Does anyone really need a financial advisor?
Short answer, no.
Longer answer, a financial advisor may be well worth considering.
Here is why.
Not Quite Rocket Science
As I wrote above, the short answer is no. No one needs a financial advisor.
Financial advisory skills require technical training and experience, but it is not quite the same as surgery.
If you require a colonoscopy, I doubt many non-doctors can read up on the procedure, easily acquire the technological tools, perform the procedure on themselves or family, and then competently analyze the results. The same holds true for a root canal. The barriers to conducting these types of operations yourself are extremely steep. That said, I do encourage my nephew to give both a try as he is quite the smart young lad.
Financial planning is slightly less onerous. There are an abundance of inexpensive investing and analytical tools on the market, a myriad of low cost investment options, and many, many, books and courses offered on building wealth. The barriers to entry in this field are much less than in becoming a surgeon or astronaut. If you have adequate time to learn the ins and outs, as well as an aptitude for wealth planning, you may be able to manage your own affairs.
So I do not really think most people need to hire a financial advisor.
But do I think you would benefit from doing so? Probably.
This is Their Profession
The financial advisor you choose should be a competent financial professional. Especially in those areas where you seek the most assistance.
This is the professional’s full-time job. One in which he/she has spent many years learning. Unless you are able to devote all your time to this field, you will probably not get to the same level of expertise. Not a deal breaker, but it may be beneficial to get first rate advice and not merely based on what you can cover in your spare time.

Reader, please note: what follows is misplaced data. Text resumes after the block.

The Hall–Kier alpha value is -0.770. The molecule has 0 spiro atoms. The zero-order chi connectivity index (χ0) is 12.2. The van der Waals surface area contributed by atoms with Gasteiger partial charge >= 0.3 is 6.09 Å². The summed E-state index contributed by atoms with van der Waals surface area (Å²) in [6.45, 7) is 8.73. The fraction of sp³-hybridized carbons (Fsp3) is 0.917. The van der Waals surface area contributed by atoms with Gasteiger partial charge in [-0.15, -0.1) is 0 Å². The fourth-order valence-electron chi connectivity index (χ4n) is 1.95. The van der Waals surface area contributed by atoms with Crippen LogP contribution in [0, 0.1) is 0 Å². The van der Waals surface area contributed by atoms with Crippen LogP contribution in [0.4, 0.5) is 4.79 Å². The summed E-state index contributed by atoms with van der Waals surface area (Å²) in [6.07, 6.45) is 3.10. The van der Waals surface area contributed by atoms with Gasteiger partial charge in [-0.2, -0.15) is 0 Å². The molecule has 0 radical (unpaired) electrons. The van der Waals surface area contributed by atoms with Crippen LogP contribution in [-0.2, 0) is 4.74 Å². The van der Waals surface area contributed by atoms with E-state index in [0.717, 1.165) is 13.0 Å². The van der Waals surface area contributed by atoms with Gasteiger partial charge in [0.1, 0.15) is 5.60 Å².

Also, financial advice can be a multidiscipline field. Depending on your requirements, your advisor may need to understand more than simply investing. Tax, insurance, cash flow planning, income splitting, estate planning, gifting, are just a few of the other areas that usually need addressing in any planning engagement.
One friend of mine is a lawyer. Another a mechanical engineer. And so on. All are well trained and do their jobs at a high level.
Now I could competently learn most of their jobs, assuming I wanted to go back to school. But I do not. Nor do I have the spare time to do so.
They are all intelligent enough to become financial advisors. Assuming they put in the time to learn the business. But they do not have the time. They are busy with their own careers. And any spare time that they have, they want to spend on family and leisure.
That is how the world works. We do not need restaurants, oil change shops, hair salons, landscapers, etc. But the value we get for using these services more than offsets the costs.
That is how I look at financial advisory services. The advisor has a comparative advantage in his/her field. The electrician has a comparative advantage in his/her field. By utilizing each other’s services, it is a win-win.
So Maybe Hiring a Financial Advisor is a Good Idea, But …
Working with a professional financial advisor may be beneficial for most individuals.
But how to decide on an advisor? That is potentially a difficult task.
Is the advisor highly proficient? With the expertise and experience to meet all of your requirements?
Is the advisor ethical and will act in your best interests?
Will the advisor provide strong value for the price of the service?
These same questions arise whether it be getting your car serviced, your floors retiled, or obtaining retirement planning.
So how do individuals ensure they find a strong financial advisor?
We will try to answer this next time.